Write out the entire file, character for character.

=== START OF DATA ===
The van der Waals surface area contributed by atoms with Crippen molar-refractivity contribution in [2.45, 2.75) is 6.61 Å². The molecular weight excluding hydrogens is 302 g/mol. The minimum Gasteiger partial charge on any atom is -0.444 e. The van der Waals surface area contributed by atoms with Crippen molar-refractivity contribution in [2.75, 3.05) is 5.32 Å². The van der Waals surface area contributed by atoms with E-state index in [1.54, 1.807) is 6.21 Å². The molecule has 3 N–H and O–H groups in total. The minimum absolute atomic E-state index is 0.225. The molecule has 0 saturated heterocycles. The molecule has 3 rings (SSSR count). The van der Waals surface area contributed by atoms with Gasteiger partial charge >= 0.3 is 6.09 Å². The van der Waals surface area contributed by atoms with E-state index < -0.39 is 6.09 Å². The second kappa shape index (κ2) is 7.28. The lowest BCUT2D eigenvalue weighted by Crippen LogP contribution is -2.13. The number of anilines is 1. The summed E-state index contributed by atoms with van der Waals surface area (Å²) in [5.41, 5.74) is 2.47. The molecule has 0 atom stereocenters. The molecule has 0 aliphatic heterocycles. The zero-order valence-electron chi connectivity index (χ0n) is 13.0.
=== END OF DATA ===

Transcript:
The van der Waals surface area contributed by atoms with Crippen molar-refractivity contribution in [2.45, 2.75) is 6.61 Å². The molecular weight excluding hydrogens is 302 g/mol. The minimum Gasteiger partial charge on any atom is -0.444 e. The van der Waals surface area contributed by atoms with Crippen molar-refractivity contribution in [2.75, 3.05) is 5.32 Å². The van der Waals surface area contributed by atoms with E-state index in [1.54, 1.807) is 6.21 Å². The molecule has 3 N–H and O–H groups in total. The minimum absolute atomic E-state index is 0.225. The molecule has 0 saturated heterocycles. The molecule has 3 rings (SSSR count). The van der Waals surface area contributed by atoms with Gasteiger partial charge >= 0.3 is 6.09 Å². The van der Waals surface area contributed by atoms with E-state index < -0.39 is 6.09 Å². The second kappa shape index (κ2) is 7.28. The lowest BCUT2D eigenvalue weighted by Crippen LogP contribution is -2.13. The number of anilines is 1. The summed E-state index contributed by atoms with van der Waals surface area (Å²) in [5.41, 5.74) is 2.47. The molecule has 0 atom stereocenters. The molecule has 0 aliphatic heterocycles. The zero-order valence-electron chi connectivity index (χ0n) is 13.0.